President Donald Trump claimed wind turbines are a poor source of electricity, arguing that people would have to turn off their televisions because “the wind isn’t blowing.”
“If Hillary [Clinton] got in…you’d be doing wind,” he told the crowd at a rally in Grand Rapids, Michigan, last night. “Windmills. Weeeee. And if it doesn’t blow, you can forget about television for that night.”
“‘Darling, I want to watch television.’ ‘I’m sorry! The wind isn’t blowing.'” he added, mimicking a man watching television with his partner. “I know a lot about wind.”
TRUMP: "If Hillary got in… you'd be doing wind. Windmills. Weeeee. And if it doesn't blow, you can forget about television for that night. 'Darling, I want to watch television.' 'I'm sorry! The wind isn't blowing.' I know a lot about wind." pic.twitter.com/tGsUIoUmUQ
— Aaron Rupar (@atrupar) March 29, 2019
Trump’s comments received a sharp rebuke from Michael Mann, a professor of atmospheric science at Pennsylvania State University. Speaking to Newsweek, Mann said the president’s remarks amounted to “malicious ignorance.”
“The truth is that a combination of wind, solar and other renewables, along with battery and smart grid technology, can provide continuous and abundant electricity,” Mann said.
The president’s latest demonstration of not understanding basic science received attention from many other critics who also took aim at the president for his long record of climate denial:
US: climate change is a pressing and complex challenge that requires investment in alternative energy and a commitment to science and technology
TRUMP: when the wind isn’t blowing you can’t watch tv
— Jake Maccoby (@jdmaccoby) March 29, 2019
Correction: Trump knows a lot about hot air, not wind. That's not actually how #renewables work. Ask Germany, where 65% of power for the first week of March came from renewables, with 48.4% of that from wind power.
— Jess Phoenix 🌋🏳️🌈🤠 (@jessphoenix2018) March 29, 2019
https://t.co/34Ckg7JnmK Denmark is reliant on over 80% wind power. So much so they can supply a whole day on just wind. Trump is an idiot. Hillary Clinton didn't talk about wind power. She supported fracking. I guess Donald is an expert on wind and big big water that's very wet.
— DT Jackson (@WhoIsDTJackson) March 29, 2019
Sure, @realDonaldTrump knows a lot about wind, he’s full of hot air among other things.. How about #solar power, bc the sun sets each day, will POTUS claim it is unreliable as well. #RenewableEnergy is our future! This man is incompetent and an embarrassment to our Country. https://t.co/rBP4zGT7a0
— Lori Moloney (@lorifaithnyc) March 29, 2019
Saw your latest comment about not being able to watch your TV when using wind power. This is the second time you’ve said it.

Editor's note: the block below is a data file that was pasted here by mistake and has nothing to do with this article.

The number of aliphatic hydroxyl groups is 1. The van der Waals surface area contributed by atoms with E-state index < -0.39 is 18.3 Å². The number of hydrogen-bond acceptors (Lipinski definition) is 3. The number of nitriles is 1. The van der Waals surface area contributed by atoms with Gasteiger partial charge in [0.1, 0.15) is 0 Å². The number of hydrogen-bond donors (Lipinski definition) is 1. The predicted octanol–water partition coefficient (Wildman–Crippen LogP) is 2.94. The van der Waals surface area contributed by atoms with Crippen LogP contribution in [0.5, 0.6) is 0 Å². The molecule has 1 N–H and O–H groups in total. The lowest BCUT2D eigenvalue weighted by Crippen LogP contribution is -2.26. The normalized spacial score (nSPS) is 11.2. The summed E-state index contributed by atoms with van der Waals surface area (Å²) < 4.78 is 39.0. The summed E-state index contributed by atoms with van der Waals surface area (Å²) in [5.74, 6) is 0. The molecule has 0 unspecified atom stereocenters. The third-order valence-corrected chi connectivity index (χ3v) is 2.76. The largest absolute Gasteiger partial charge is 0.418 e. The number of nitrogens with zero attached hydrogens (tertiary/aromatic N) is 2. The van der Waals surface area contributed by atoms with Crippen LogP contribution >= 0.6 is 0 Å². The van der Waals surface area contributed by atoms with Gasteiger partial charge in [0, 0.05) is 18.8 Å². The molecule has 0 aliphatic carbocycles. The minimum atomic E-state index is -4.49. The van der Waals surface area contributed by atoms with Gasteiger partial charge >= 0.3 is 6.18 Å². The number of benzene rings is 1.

FYI, there’s this great thing called “energy storage.”
Look into it!
— Mike Levin (@MikeLevinCA) March 21, 2019
Even the Trump administration’s very own Department of Energy’s Office of Energy Efficiency and Renewable Energy understands how wind power works:
A wind turbine works like a fan, but in reverse: instead of using electricity to make wind, like a fan, wind turbines use wind to make electricity. The wind turns the turbine’s blades, which spin a shaft connected to a generator to make electricity.
The website also points out what happens to the electricity supply when the wind isn’t blowing:
The U.S. power grid consists of a huge number of interconnected transmission lines that connect a variety of generation sources to loads. The wind does not always blow and the sun doesn’t always shine, which creates additional variability (due to the changing output of wind and solar) and uncertainty (due to the inability to perfectly forecast wind or solar output).
But power grid operators have always had to deal with variability. Other forms of power generation, including traditional thermal generation, can unexpectedly trip off-line without notice; all forms of power generation may sometimes not operate when called upon. There is also uncertainty inherent in the system due to ever-changing load (energy demand) that cannot be predicted perfectly, which power grid operators have always had to manage.
Grid operators use the interconnected power system to access other forms of generation when contingencies occur and continually turn generators on and off when needed to meet the overall grid demand.
Adding variable renewable power to the grid does not inherently change how this process of balancing electricity supply and demand works. Studies have shown that the grid can accommodate large penetrations of variable renewable power without sacrificing reliability, and without the need for “backup” generation.